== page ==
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A livable planet is a human right
NEWSLETTER, Apr 2022—Earth Day; Engage4Climate Toolkit for climate stakeholder meetings; Nigeria Media Roundtable; Disaster Risk Reduction is everyone’s business.
When we talk about the stability of the climate system, we are talking about the health of the biosphere—the space where life exists and thrives on Earth. The United Nations Human Rights Council has formally recognized the right to a clean, healthy, and sustainable environment. A livable planet is a human right, which means we must uphold the human rights that allow us to access evidence, inform our decisions with science, and participate in the processes that will decide how we live.
Earth Day 2022: This moment is different.
What we do now will determine how billions of people live, and how safe they are, decades from now. We are living through a crucial moment on which human history and the health of planetary systems will hinge. That is the biggest takeaway from the three IPCC climate science reports published since last August.
We marked Earth Day by convening volunteer policy advocates and CCI coordinators and allies from around the world for our second Earth Day Citizens’ Forum. Olha Boiko, coordinator of the Climate Action Network for Eastern Europe, the Caucasus, and Central Asia, reminded us: Civil society is strength.
We also highlighted the work of our citizen volunteer policy advocates, who are working to build political will for a livable climate future.
We launched an updated Engage4Climate Toolkit.
Our view, and our experience, is that everyone’s chances of success, including governments and industry, are enhanced when the design of our world is shaped by the needs and aspirations of all people.
The Toolkit provides people in any circumstance straightforward, flexible guidance on organizing meetings of stakeholders, including across different perspectives and levels of experience, to discuss and address climate challenges. It provides meeting templates, an outline of 20-year future visioning and “back-casting” exercises, and ways to report findings to decision-makers.
In addition to a new interactive interface, the Toolkit now includes a series of proposed Experiential Education Events and an expanded Resource Library, which will be updated and further expanded over time.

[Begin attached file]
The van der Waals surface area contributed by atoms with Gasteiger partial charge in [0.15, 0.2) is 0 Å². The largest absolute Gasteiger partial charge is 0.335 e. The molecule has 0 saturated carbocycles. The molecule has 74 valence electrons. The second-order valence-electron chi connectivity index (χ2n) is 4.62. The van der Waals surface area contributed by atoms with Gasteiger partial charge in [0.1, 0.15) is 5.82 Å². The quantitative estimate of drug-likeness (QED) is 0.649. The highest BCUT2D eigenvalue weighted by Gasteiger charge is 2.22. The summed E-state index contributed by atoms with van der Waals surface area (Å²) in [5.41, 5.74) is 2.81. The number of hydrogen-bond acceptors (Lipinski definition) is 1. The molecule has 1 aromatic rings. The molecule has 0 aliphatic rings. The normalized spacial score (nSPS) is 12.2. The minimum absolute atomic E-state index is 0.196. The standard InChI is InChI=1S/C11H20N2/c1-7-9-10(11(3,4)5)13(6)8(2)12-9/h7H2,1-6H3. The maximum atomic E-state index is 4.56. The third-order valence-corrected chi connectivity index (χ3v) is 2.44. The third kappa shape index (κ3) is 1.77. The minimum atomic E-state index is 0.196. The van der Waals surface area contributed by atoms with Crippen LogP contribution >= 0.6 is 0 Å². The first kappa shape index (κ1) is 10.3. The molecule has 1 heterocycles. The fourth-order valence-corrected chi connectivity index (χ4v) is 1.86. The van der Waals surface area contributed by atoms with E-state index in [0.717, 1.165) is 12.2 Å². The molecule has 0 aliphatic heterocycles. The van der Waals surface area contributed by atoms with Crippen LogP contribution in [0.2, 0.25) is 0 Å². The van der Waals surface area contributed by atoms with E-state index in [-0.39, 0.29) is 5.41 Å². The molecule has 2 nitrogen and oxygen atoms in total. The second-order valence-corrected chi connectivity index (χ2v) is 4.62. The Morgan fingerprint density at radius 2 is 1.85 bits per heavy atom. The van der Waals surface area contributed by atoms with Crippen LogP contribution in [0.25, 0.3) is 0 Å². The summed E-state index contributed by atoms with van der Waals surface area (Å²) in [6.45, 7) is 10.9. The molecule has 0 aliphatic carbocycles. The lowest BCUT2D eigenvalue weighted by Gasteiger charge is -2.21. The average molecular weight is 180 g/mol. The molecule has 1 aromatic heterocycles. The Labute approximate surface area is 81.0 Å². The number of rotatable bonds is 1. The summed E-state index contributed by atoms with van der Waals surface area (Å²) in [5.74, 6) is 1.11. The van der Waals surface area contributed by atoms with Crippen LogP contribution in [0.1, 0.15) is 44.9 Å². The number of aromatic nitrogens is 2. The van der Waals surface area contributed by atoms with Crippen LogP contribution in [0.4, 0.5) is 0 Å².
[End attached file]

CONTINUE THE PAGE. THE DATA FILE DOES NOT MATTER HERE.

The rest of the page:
Citizens’ Climate Nigeria co-convened a media roundtable, leading to extensive climate reporting.
On 4th of March, 2022 Citizens Climate International Abuja Group in partnership with GIFSEP, 350 Nigeria and the Center for Environmental Studies University of Abuja organized a media roundtable on the IPCC Working Group II report on Impacts, Adaptation and Vulnerability.
A total of 14 media outlets participated in the event, including 6 television stations, 6 print publications, and 2 radio stations.
David Michael Terungwa, Africa Regional Coordinator and Field Development Lead for Citizens’ Climate International, led the discussion and was supported by Prof. S.M. Hassan (Director, Center for Environmental Studies, University of Abuja), and Yahaya Dangana CCI Group leader Lafia, Nasarawa State.
All the media houses present reported the event, some of the reports are as below:
Disaster risk reduction is everyone’s business.
Extreme events that qualify as disasters are getting worse and multiplying. The new United Nations Global Assessment Report on Disaster Risk Reduction finds:
“Human action is creating greater and more dangerous risk, and pushing the planet towards existential and ecosystem limits. Risk reduction needs to be at the core of action to accelerate climate change action and achieve the SDGs.”
If current trends are not addressed in significant and comprehensive ways, we will be facing 560 disasters per year (1.53 disasters every day) by 2030.
Risks are also compounded by shock events and the depletion of resources in responding to worsening climate impacts. As soils are degraded, watersheds polluted or depleted, biodiversity thinned out, and climate patterns displaced, food systems are less able to achieve surpluses and less able to remain secure in times of crisis.
The Disaster Risk Reduction report recommends that we:
Measure what we value—adapting financial systems and national fiscal planning to integrate risk, and incentivizing risk reduction.
Design systems to factor in how human minds make decisions about risk.
Reconfigure governance and financial systems to work across silos and design in consultation with affected people.